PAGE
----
Coinbase to submit final push Tuesday to dismiss SEC lawsuit
While Judge Failla could rule immediately and dismiss the case on Tuesday, a more likely outcome is that both parties will present oral arguments
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After a months-long back-and-forth, Coinbase is taking one final shot at dismissing a lawsuit from the US Securities and Exchange Commission.
The US crypto exchange will issue its final plea on Tuesday to a federal judge to dismiss the lawsuit, which was filed in June.
According to a person familiar with the matter, Coinbase’s reply brief will focus on the exchange’s case — that the SEC is violating the major questions doctrine, which prevents agencies from engaging in issues Congress has not yet ruled on.
Judge Katherine Polk Failla could rule immediately and dismiss the case on Tuesday. A more likely outcome: opt to bring both parties in to present oral arguments. From there the case could then be dismissed, or move on to a jury trial or summary judgment.
The SEC has alleged that the exchange facilitated trading of unregistered securities and therefore operated as an unregistered exchange, broker and clearing house. The securities regulator classified 13 tokens as securities in the complaint, including Solana’s (SOL) token and Cardano’s (ADA) coin.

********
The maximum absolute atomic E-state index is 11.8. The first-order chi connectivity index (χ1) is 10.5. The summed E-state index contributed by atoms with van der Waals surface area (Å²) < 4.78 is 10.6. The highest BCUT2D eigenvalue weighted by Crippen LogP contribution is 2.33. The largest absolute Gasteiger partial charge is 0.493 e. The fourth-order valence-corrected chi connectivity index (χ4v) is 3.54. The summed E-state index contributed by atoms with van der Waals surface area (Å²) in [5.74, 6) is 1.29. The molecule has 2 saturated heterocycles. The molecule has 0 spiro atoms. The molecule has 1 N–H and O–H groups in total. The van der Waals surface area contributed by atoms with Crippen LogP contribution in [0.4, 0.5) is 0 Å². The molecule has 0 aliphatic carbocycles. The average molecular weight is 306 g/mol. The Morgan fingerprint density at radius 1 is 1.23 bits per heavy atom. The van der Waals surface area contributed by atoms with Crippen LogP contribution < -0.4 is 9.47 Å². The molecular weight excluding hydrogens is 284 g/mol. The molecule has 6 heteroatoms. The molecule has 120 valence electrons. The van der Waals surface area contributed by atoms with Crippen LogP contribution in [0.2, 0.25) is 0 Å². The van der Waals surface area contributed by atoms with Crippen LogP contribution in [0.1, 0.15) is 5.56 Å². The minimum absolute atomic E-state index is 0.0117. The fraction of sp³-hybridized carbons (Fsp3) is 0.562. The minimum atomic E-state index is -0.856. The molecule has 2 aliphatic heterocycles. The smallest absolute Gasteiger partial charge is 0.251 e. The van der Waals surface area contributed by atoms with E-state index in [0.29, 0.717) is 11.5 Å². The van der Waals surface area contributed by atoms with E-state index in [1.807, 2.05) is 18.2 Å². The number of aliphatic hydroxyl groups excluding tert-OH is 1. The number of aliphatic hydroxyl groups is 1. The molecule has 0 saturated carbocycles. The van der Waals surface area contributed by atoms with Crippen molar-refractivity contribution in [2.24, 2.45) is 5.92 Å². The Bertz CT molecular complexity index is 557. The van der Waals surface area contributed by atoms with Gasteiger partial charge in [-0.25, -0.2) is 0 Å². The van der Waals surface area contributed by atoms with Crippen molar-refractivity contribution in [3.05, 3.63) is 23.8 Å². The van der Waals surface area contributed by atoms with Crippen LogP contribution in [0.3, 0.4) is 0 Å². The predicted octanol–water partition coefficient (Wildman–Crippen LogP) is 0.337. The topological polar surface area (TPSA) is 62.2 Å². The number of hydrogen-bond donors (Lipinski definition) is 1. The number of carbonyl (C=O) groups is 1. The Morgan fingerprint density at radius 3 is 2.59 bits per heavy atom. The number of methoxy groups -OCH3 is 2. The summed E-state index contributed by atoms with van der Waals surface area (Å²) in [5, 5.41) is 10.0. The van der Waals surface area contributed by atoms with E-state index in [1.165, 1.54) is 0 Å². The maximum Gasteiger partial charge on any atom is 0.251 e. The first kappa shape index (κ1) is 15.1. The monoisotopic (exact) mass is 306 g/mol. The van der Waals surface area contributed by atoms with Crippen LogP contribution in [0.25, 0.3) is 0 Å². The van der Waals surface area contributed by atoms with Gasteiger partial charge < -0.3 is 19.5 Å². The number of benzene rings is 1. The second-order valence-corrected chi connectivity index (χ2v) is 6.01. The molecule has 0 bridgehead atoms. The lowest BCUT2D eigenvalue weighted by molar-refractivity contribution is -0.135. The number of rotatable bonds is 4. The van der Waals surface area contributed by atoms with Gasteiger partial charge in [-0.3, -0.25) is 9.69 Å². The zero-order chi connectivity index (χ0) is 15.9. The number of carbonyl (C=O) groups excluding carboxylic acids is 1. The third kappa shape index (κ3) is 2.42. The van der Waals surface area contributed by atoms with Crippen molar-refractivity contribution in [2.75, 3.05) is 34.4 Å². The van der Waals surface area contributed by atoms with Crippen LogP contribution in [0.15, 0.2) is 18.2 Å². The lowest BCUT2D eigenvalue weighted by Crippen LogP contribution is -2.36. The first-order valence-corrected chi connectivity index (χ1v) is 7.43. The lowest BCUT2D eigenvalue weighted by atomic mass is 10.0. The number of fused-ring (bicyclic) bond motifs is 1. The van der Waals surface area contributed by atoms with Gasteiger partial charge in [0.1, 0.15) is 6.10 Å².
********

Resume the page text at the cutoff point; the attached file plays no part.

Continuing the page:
The SEC also alleges Coinbase offered and sold an unregistered security via its staking program, which allows investors to stake five different tokens, all of which the SEC claims constitute as investment contracts.
Coinbase filed a court motion in August asking Failla to dismiss the case, arguing that the SEC “violated due process, abused its discretion and abandoned its own earlier interpretations of the securities laws.” More importantly, the exchange argued, the SEC has no authority over Coinbase since the digital assets in question are neither investment contracts nor securities, the exchange said.
The SEC, as expected, opposed this motion, arguing that under the Howey test, investors did have an expectation of profits, even without a formal contract.
“To distract from the fatal flaws in its legal arguments, Coinbase cries foul and seeks to blame the SEC for its current legal predicament,” the SEC wrote in its Oct. 3 opposition filing.
“It contends the SEC blessed Coinbase’s violative conduct when Coinbase went public, that SEC Chair Gary Gensler’s answer to a question at a Congressional hearing (which Coinbase distorts) controls this Court’s application of the federal securities laws, and that the SEC in any case lacks authority,” the SEC filing adds.
Coinbase has received an outpouring of support from industry leaders and lawmakers in recent months. Some of the parties that have filed amicus briefs with the court in support of the exchange include Andreessen Horowitz, Paradigm, The Chamber of Digital Commerce and Senator Cynthia Lumnmis, R-Wyo.
“The SEC’s attempt to shoehorn an entire new class of assets into the existing definition of a ‘security,’ and thereby add to the definition enumerated by Congress, exceeds the SEC’s authority, encroaches on Congress’s lawmaking, and contravenes the separation of powers,” Lummis’ letter to the court, filed on Aug. 11, read.
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